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J Am Coll Cardiol. 2009 Oct 27;54(18):1715-21. doi: 10.1016/j.jacc.2009.07.025.

Profiles of serial changes in cardiac troponin T concentrations and outcome in ambulatory patients with chronic heart failure.

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Department of Medicine, Mayo Clinic, Rochester, Minnesota, USA.



The purpose of this study was to determine whether different profiles of cardiac troponin T (cTnT) values assessed over time would yield incremental prognostic information on clinically stable outpatients with heart failure (HF).


cTnT levels were used to estimate prognosis in HF; however, most studies evaluated hospitalized patients using single measurements.


A cohort of 172 New York Heart Association functional class III to IV outpatients was prospectively studied with serial cTnT measurements collected every 3 months over a 2-year period. The primary end point was death or cardiac transplantation, and secondary end points included HF hospitalization.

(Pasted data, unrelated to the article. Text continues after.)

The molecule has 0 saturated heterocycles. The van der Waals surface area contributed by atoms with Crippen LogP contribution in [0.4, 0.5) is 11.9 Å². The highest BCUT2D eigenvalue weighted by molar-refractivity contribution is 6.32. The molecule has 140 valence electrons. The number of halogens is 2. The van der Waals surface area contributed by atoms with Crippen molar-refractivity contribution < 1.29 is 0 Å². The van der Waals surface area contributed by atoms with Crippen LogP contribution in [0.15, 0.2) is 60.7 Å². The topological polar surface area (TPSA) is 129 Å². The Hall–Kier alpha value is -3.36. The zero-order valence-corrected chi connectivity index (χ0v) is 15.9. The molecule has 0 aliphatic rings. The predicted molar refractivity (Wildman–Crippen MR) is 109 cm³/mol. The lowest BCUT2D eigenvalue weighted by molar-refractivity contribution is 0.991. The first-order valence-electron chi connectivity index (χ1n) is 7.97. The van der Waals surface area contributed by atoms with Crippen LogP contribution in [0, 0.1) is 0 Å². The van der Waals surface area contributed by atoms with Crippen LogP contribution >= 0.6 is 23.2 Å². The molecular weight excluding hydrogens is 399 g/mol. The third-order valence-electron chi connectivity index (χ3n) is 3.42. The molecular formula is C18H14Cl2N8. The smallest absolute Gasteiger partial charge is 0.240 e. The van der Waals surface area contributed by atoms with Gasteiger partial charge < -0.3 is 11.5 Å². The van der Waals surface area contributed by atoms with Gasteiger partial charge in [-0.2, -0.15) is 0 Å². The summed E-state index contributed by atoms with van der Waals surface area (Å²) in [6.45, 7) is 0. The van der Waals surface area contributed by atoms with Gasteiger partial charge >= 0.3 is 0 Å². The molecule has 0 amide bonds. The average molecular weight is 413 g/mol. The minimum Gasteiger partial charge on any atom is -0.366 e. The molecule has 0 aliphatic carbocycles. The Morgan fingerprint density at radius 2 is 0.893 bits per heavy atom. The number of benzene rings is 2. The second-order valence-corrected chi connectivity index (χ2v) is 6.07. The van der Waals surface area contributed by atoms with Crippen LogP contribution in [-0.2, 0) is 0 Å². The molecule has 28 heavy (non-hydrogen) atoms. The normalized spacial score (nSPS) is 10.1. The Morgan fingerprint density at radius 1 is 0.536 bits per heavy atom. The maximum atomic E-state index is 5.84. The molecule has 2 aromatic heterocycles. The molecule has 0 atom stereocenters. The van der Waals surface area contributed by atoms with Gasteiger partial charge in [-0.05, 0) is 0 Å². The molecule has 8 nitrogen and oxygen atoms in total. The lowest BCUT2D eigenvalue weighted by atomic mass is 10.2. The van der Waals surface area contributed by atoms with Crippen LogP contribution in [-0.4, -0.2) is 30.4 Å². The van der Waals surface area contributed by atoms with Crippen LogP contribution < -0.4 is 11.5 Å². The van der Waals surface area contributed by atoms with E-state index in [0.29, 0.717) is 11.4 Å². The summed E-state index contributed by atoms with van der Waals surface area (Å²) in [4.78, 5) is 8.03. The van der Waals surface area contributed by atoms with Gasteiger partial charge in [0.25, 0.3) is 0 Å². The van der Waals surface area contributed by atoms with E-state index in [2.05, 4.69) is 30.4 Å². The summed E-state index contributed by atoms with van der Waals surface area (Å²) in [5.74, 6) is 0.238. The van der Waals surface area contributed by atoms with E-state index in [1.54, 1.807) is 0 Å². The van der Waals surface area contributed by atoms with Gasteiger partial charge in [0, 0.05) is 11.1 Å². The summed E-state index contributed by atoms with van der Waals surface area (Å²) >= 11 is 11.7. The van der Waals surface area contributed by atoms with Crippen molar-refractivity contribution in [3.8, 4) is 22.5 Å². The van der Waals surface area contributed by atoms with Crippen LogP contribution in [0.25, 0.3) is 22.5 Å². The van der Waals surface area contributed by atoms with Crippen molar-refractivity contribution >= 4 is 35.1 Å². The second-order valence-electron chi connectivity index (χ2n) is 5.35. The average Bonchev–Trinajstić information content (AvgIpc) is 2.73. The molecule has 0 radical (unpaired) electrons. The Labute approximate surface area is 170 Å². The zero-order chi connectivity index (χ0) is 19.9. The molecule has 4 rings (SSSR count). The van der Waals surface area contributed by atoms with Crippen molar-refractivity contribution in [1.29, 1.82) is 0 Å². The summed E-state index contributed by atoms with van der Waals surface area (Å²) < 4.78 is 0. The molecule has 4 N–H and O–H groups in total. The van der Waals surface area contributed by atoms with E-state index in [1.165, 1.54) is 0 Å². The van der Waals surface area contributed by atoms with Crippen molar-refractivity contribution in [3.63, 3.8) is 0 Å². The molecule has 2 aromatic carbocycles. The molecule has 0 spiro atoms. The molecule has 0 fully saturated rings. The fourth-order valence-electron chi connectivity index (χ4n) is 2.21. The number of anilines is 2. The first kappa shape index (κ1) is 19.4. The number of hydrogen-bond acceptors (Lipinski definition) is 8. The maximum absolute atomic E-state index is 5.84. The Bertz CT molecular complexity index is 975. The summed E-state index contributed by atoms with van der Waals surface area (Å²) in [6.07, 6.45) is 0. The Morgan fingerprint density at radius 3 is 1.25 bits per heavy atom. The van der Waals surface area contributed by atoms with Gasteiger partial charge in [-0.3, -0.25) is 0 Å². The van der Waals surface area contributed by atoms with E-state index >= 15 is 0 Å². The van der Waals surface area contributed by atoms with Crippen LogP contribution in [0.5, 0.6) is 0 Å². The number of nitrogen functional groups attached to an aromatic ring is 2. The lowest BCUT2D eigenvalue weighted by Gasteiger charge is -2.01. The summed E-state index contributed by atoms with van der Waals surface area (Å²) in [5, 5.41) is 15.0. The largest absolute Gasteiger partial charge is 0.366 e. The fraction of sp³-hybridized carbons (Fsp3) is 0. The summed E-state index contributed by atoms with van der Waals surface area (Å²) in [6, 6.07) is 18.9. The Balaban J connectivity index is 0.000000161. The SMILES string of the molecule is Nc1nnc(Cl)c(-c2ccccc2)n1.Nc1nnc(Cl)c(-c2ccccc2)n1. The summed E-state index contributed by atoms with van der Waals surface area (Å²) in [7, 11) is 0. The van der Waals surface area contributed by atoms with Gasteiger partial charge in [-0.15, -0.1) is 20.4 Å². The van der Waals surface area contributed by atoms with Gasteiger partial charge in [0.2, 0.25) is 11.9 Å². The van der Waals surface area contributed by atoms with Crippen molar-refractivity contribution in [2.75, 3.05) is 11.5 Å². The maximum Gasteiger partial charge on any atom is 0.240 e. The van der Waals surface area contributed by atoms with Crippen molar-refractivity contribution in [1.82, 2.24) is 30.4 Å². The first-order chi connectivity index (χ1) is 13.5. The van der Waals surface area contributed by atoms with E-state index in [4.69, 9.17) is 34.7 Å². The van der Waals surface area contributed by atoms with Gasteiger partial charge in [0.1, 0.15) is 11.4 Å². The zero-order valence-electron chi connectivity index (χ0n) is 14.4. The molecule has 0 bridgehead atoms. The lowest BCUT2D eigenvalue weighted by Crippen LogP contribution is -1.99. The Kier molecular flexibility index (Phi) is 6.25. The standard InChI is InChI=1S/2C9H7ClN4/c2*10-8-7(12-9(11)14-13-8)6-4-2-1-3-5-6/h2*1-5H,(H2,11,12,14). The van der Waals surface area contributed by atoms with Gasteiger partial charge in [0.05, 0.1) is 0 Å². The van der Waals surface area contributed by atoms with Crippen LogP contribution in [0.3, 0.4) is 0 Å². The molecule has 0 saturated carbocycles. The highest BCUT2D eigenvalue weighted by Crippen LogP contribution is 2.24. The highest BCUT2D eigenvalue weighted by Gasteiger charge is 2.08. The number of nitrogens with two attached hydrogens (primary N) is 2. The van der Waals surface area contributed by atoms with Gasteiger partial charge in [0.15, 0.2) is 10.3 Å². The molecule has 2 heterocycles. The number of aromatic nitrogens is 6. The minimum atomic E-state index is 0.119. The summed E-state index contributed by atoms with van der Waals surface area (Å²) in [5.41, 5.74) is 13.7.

Of the 172 patients, 22 (13%) died or underwent transplantation during the first year. Therefore, 150 patients were included in the second-year analysis of 3 pre-determined groups: 1) no serial cTnT elevations (defined as <0.01 ng/ml); 2) 1 or more, but not all cTnT values elevated > or =0.01 ng/ml; and 3) all cTnT values elevated during the first year. During the second year, 30 events occurred: 53 patients had persistently normal cTnT levels (<0.01 ng/ml) with 6 primary events (11%); 57 patients had 1 or more but not all cTnT levels elevated with 11 events (19%); 40 patients demonstrated persistently elevated cTnT levels with 13 (33%) primary events (odds ratio: 3.77; 95% confidence interval: 1.28 to 11.07, p = 0.02).


Elevations in cTnT, even using a low threshold of 0.01 ng/ml, detected during routine clinical follow-up of ambulatory patients with HF, are highly associated with an increased risk of events, particularly with frequent or persistent cTnT elevations of > or =0.01 ng/ml. Therefore, the ability to monitor clinical change through serial cTnT measurements may add to risk assessment in the ambulatory HF population.

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